10 Hardest Things to Teach a Robot

Make Copies of Itself
A hydra shows off its self-replicating ability, one that some robotocists wouldn't mind incorporating into their machines. luismmolina/iStock/Thinkstock

God told Adam and Eve, "Be fruitful and multiply, and replenish the earth." A robot that received the same command would feel either flummoxed or frustrated. Why? Because self-replication has proven elusive. It's one thing to build a robot -- it's another thing entirely to build a robot that can make copies of itself or regenerate lost or damaged components.

Interestingly, robots may not look to humans as reproductive role models. Perhaps you've noticed that we don't actually divide into two identical pieces. Simple animals, however, do this all of the time. Relatives of jellyfish known as hydra practice a form of asexual reproduction known as budding: A small sac balloons outward from the body of the parent and then breaks off to become a new, genetically identical individual.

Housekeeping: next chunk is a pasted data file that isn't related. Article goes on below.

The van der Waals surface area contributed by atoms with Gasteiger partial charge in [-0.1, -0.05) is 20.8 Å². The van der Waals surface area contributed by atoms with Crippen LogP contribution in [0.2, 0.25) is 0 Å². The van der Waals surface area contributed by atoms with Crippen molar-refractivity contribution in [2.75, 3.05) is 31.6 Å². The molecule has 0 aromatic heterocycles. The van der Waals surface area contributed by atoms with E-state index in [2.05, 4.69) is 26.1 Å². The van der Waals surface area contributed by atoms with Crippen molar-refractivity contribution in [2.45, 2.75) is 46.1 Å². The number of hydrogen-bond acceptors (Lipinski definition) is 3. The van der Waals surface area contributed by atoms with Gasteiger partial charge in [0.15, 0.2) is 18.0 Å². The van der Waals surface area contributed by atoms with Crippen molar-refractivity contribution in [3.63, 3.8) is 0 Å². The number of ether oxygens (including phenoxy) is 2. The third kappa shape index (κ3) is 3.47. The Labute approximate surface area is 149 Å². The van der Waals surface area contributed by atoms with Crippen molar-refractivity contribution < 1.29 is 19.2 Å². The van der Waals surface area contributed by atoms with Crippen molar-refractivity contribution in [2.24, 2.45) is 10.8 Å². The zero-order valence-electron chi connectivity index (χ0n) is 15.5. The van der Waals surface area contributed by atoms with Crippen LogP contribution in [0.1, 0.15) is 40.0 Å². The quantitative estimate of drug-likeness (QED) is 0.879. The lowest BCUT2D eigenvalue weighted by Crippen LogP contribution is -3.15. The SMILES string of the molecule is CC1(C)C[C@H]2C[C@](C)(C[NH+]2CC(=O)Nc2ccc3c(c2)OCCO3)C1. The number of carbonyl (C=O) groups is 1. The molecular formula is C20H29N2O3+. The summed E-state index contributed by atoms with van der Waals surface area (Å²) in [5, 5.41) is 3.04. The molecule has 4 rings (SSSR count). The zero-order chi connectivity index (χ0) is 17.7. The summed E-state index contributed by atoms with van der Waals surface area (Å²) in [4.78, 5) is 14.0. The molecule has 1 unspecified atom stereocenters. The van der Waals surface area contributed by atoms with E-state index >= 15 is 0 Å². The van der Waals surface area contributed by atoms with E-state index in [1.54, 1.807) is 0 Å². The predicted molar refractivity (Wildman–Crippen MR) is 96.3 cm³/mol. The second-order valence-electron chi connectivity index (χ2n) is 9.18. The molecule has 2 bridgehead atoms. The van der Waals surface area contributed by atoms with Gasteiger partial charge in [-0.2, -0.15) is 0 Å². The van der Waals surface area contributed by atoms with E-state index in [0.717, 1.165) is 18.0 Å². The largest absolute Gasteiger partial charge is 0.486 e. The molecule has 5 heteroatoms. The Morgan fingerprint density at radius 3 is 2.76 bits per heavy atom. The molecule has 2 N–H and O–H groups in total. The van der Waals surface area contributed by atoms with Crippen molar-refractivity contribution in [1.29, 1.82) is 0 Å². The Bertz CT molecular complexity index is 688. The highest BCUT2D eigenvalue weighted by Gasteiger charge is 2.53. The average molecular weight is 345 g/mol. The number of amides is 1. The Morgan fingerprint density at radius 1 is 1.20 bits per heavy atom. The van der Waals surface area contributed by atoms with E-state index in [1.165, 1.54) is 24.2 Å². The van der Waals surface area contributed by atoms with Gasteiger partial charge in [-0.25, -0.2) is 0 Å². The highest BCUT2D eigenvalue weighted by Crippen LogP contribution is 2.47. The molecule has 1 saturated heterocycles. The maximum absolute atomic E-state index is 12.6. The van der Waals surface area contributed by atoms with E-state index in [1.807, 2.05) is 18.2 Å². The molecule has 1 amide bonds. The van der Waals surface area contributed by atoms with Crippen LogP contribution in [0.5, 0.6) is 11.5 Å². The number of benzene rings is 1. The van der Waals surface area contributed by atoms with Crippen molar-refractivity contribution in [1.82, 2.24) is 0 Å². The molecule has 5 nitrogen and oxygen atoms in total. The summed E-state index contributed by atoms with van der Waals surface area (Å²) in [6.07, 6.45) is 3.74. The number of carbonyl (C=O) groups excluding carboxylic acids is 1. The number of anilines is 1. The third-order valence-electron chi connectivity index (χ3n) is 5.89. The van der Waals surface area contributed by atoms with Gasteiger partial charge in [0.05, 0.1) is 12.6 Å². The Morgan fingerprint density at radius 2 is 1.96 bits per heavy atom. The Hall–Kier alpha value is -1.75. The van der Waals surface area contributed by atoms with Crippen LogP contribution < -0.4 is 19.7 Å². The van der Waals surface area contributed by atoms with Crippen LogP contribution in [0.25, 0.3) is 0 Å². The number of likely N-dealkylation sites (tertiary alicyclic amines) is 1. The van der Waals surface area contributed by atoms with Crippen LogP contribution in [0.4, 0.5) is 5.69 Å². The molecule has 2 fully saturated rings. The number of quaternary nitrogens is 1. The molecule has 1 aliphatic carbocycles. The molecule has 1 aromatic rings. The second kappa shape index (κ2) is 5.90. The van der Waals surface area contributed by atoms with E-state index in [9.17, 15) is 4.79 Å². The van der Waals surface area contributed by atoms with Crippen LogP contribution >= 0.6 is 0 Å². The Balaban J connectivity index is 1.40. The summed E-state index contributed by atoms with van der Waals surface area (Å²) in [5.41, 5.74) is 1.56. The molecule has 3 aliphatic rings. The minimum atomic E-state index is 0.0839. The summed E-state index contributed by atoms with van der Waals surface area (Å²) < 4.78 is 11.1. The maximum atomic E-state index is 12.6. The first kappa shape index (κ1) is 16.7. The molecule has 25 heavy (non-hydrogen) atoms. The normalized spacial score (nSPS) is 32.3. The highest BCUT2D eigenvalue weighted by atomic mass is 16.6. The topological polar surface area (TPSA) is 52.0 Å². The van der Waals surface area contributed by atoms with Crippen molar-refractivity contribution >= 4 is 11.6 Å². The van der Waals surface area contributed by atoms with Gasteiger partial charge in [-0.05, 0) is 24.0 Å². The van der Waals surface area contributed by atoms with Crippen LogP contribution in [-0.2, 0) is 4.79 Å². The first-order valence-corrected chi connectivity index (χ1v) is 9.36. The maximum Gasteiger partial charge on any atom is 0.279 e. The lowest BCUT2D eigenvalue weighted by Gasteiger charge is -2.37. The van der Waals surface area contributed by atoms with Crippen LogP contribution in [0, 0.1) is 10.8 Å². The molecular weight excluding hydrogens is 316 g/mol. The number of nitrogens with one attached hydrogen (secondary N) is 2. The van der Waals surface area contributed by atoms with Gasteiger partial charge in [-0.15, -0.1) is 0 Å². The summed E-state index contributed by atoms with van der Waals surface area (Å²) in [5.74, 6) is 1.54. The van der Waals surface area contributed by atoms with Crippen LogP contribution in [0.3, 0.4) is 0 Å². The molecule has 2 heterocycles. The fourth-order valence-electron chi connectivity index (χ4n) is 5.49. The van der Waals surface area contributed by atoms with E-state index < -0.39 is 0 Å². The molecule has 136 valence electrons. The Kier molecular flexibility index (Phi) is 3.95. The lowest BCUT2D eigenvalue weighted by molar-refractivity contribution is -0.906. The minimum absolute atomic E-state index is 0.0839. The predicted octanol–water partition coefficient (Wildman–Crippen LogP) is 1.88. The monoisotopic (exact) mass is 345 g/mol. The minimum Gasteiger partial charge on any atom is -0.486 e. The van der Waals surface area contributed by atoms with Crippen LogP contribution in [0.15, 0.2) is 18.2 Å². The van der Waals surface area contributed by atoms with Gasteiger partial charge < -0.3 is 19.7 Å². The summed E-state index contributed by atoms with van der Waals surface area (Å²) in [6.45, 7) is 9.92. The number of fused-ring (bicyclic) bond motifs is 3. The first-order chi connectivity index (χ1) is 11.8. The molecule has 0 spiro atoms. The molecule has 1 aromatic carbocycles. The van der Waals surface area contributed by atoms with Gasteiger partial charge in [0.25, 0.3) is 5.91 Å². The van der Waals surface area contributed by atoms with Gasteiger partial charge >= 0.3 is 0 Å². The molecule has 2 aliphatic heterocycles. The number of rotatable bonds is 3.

Scientists are working on robots that can carry out this basic cloning procedure. Many of these robots are built from repeating elements, usually cubes, that contain identical machinery and the program for self-replication. The cubes have magnets on their surfaces so they can attach to and detach from other cubes nearby. And each cube is divided into two pieces along a diagonal so each half can swivel independently. A complete robot, then, consists of several cubes arranged in a specific configuration. As long as a supply of cubes is available, a single robot can bend over, remove cubes from its "body" to seed a new machine and then pick up building blocks from the stash until two fully formed robots are standing side by side.